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Kerala PSC Indian History Book Study Materials Page 277Book's First Page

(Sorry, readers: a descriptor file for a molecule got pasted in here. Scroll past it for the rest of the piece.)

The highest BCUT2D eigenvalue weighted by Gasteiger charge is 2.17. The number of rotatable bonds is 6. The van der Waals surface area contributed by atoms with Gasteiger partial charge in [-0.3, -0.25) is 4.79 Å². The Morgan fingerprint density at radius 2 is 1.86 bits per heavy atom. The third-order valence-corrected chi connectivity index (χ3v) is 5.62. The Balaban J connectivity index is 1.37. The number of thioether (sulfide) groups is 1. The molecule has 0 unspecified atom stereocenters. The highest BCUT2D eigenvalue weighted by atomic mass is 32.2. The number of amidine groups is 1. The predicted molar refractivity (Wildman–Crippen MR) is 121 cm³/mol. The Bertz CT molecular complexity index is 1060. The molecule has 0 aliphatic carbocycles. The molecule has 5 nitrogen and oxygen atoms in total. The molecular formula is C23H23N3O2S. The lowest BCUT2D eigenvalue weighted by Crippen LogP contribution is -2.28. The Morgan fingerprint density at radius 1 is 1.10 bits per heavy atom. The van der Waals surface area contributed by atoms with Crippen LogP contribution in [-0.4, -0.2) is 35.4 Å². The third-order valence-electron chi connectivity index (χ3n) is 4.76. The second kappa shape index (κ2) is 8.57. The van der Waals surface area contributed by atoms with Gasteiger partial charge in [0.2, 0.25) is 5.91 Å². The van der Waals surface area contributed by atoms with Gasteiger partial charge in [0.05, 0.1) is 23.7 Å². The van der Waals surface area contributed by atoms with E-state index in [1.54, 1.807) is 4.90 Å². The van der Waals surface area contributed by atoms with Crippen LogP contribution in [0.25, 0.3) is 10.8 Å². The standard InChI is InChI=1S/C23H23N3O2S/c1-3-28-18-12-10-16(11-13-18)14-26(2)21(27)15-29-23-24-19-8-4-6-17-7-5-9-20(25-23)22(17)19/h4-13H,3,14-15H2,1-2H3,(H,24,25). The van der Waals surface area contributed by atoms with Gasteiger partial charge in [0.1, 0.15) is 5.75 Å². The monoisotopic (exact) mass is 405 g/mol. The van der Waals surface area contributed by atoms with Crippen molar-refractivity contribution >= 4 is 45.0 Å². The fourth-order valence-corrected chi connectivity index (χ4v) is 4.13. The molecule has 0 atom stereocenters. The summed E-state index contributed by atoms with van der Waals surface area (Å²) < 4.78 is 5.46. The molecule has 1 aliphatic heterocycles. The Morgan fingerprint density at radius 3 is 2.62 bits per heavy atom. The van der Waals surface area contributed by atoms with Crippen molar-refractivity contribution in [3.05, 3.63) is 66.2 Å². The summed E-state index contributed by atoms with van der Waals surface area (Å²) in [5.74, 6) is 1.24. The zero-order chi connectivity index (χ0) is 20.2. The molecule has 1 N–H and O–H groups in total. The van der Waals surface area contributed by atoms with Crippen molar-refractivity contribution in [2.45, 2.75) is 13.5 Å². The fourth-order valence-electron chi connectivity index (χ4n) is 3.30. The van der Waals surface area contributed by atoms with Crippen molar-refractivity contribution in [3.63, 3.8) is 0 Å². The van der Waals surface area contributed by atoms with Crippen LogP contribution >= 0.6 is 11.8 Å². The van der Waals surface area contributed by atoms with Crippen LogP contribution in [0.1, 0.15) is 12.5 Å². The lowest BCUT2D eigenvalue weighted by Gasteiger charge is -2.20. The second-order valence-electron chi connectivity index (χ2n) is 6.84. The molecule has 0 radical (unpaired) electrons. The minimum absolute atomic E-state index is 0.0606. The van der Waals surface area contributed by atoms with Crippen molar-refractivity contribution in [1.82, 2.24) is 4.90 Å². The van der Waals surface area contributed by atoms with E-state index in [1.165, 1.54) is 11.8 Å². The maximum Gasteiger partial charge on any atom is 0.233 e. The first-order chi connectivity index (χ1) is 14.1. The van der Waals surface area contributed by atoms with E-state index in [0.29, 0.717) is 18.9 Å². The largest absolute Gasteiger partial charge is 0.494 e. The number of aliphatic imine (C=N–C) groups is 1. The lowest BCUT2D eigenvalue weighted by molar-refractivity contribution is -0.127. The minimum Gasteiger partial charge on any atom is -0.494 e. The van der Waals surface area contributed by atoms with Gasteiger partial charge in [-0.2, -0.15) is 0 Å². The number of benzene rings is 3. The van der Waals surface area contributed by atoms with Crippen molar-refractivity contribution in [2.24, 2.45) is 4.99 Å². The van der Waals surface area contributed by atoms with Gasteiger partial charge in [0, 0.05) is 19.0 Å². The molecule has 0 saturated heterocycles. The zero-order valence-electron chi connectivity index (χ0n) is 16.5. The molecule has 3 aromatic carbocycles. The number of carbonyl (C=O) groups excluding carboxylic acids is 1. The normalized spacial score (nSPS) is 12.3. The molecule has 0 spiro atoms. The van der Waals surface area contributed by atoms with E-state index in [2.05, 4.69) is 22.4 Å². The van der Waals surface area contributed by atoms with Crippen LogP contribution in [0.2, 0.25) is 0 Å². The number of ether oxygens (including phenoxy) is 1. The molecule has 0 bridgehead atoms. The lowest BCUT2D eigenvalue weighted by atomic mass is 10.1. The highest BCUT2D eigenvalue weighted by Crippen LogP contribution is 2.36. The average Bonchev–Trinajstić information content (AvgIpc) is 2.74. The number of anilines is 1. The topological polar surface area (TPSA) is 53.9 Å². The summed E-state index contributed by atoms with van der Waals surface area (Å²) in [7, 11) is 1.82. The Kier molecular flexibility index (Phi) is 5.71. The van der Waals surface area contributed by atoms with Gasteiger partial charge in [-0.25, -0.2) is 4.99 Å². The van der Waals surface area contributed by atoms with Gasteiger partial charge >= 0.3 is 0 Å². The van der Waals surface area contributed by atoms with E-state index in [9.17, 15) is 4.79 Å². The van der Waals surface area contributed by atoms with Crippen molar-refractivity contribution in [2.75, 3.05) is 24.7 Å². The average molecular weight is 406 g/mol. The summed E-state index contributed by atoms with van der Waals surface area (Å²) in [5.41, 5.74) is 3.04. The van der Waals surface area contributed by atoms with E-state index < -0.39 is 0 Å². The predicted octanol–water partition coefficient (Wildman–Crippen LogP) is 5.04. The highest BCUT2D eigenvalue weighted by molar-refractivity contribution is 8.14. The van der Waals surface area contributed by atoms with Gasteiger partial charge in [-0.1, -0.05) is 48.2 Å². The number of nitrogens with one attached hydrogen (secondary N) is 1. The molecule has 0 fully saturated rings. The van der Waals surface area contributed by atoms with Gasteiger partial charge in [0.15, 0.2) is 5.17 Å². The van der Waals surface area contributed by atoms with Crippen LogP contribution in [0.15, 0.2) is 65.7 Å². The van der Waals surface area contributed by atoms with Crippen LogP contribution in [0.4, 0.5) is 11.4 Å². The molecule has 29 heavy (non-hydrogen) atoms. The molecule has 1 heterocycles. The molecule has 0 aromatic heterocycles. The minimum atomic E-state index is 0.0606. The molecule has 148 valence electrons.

are very rare. This may be partly due to the fact that the early historic people made extensive use of wood for building, and partly because neither political nor religious authority was powerful or resourceful enough for prestige buildings during this period. There is also no sign of a citadel or acropolis distinct from the residential area, a feature so characteristic of the Harappan towns. The absence of large-scale warehouses or granaries in the towns again suggests that political authority was still relatively decentralised. The grahapatis have their own granaries, but state granaries are referred to only in the Mauryan period. Rise of Traders and their Activities Origin of Merchants The rise of the city as a commercial centre, besides being a political centre, is related closely to the emergence of traders and merchants. It is from the ranks of the grahapatis that the merchant classes originated. In the Dharma-sutras, the association of trade is with the vaishyas, whose source of wealth is listed as the triple occupation of cattle- rearing, agriculture and trade. But, not all vaishyas would have the surplus wealth to invest in trade and many would have continued to be cattle breeders and agriculturalists. The Grihya-sutras prescribe the rites to be performed for success in trade, the panyasiddhi. Occasionally, there is also mention of some kshatriyas taking to trade and generally, it is the younger sons. Social Respectability In spite of the disapproval of trade as an occupation for the upper two varnas, in much of brahmanical literature, the trading class claimed considerable respect from society. This is evident from the word used for the trader, sreshthin and its Pali form, setthi, meaning, ‘a person having the best’. Sreshthin is used in a general sense, in the later Vedic texts, but it acquires a specific meaning in the Pali texts. Types of Traders A distinction is made between the shopkeeper (papanika), the retailer (kraya-vikrayika), the money-investor (vasnika), the small-scale trader (vanija), and the setthi-gahapati. The latter was essentially the banker or the investor interested in investing money and not involved in the actual production or transportation of commodities. His activities grew with the use of coined money, the evidence for which is available from the punch-marked coins found at various sites of this period.